Regarding the decision that the court had no basis for making a finding contrary to what the Arbitrator found, the Judge placed reliance on the school of thought that while the Constitution of Kenya 2010 empowers the High Court to supervise tribunals, it could only do so within the limits of the law provided and it cannot clothe itself with jurisdiction that it does not possess at all.
- Article 165 of the Constitution of Kenya, 2010 gives the High Court supervisory jurisdiction over any person, body or authority exercising a judicial and quasi-judicial function to ensure the administration of justice.
- The court can only intervene in arbitral proceedings within the parameters envisaged by Section 10 of the Arbitration Act.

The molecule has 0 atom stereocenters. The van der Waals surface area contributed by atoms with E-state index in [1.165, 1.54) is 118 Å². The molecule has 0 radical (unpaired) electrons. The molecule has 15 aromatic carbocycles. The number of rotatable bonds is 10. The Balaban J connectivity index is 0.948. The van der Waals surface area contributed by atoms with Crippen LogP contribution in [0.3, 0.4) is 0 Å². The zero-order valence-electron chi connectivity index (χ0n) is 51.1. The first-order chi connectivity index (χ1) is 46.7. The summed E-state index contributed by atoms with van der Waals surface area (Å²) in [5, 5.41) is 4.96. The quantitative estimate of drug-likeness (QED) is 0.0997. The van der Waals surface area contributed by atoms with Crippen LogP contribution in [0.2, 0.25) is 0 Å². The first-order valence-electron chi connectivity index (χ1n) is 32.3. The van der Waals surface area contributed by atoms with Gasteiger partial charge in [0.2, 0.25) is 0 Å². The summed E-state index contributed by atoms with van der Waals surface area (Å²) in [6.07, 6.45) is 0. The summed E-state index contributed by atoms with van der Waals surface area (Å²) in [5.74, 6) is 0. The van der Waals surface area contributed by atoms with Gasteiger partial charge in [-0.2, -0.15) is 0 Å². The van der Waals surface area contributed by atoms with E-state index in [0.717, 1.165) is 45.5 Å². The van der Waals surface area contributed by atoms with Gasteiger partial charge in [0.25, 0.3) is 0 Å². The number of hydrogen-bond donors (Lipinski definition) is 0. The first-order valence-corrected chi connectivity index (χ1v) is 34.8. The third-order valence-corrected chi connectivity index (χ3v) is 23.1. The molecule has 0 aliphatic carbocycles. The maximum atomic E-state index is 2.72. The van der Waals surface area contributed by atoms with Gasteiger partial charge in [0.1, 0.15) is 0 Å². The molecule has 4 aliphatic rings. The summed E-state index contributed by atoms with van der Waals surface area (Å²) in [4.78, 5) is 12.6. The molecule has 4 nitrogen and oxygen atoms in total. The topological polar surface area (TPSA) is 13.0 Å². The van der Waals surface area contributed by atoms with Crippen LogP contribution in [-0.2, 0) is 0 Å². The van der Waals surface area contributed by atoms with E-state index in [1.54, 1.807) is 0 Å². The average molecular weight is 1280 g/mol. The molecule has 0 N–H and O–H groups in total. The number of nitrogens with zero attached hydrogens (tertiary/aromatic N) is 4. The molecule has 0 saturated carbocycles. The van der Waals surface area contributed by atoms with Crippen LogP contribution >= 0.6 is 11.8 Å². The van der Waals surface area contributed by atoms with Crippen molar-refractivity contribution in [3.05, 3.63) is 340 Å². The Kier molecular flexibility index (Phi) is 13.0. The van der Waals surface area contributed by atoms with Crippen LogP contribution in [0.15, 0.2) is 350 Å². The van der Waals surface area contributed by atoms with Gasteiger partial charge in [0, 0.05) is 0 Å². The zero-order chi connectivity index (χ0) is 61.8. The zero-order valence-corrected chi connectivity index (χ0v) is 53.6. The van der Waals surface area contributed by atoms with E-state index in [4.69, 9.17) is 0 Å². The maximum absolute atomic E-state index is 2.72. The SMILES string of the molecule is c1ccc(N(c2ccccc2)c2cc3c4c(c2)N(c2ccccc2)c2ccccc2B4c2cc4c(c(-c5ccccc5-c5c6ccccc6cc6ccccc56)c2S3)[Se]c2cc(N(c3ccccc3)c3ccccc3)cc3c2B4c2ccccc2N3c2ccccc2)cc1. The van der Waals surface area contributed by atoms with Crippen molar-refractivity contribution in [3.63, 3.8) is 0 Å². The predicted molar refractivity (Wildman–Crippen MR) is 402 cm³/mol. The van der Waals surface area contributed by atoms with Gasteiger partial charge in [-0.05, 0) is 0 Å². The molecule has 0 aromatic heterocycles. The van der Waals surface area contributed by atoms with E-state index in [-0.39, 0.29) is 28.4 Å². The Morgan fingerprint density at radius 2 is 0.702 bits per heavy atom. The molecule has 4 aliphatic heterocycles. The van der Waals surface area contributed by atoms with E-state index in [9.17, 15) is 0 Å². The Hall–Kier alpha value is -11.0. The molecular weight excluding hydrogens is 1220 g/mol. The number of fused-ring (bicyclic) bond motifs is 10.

- A court will only set aside a final award delivered by an arbitrator if it is satisfied that the grounds under Section 35 of the Act exist.
- Section 35 of the Arbitration Act gives the court jurisdiction and power to go beyond glossing over the said arbitral award as it is bound to ask itself whether the conclusions reached by the arbitral tribunal would have been consistent with the decision of the court had the court had the same facts for the underlying dispute been placed before the court for determination.
- Under Section 39 of the Act, the court can only consider questions of law arising during the arbitral proceedings and only if the parties have consented to lodging of appeals or the Court of Appeal is of the opinion that a point of law is of general importance, due to the final and binding nature of arbitrations.
- Setting aside an arbitral award becomes operational only after the matter has been heard and determined on merit. Section 35 and Section 37 of the Act are limited to a final award.
- While the Constitution of Kenya, 2010 empowers the High Court to supervise tribunals, it can only do so within the limits of the law provided. It cannot clothe itself with jurisdiction that it does not possess at all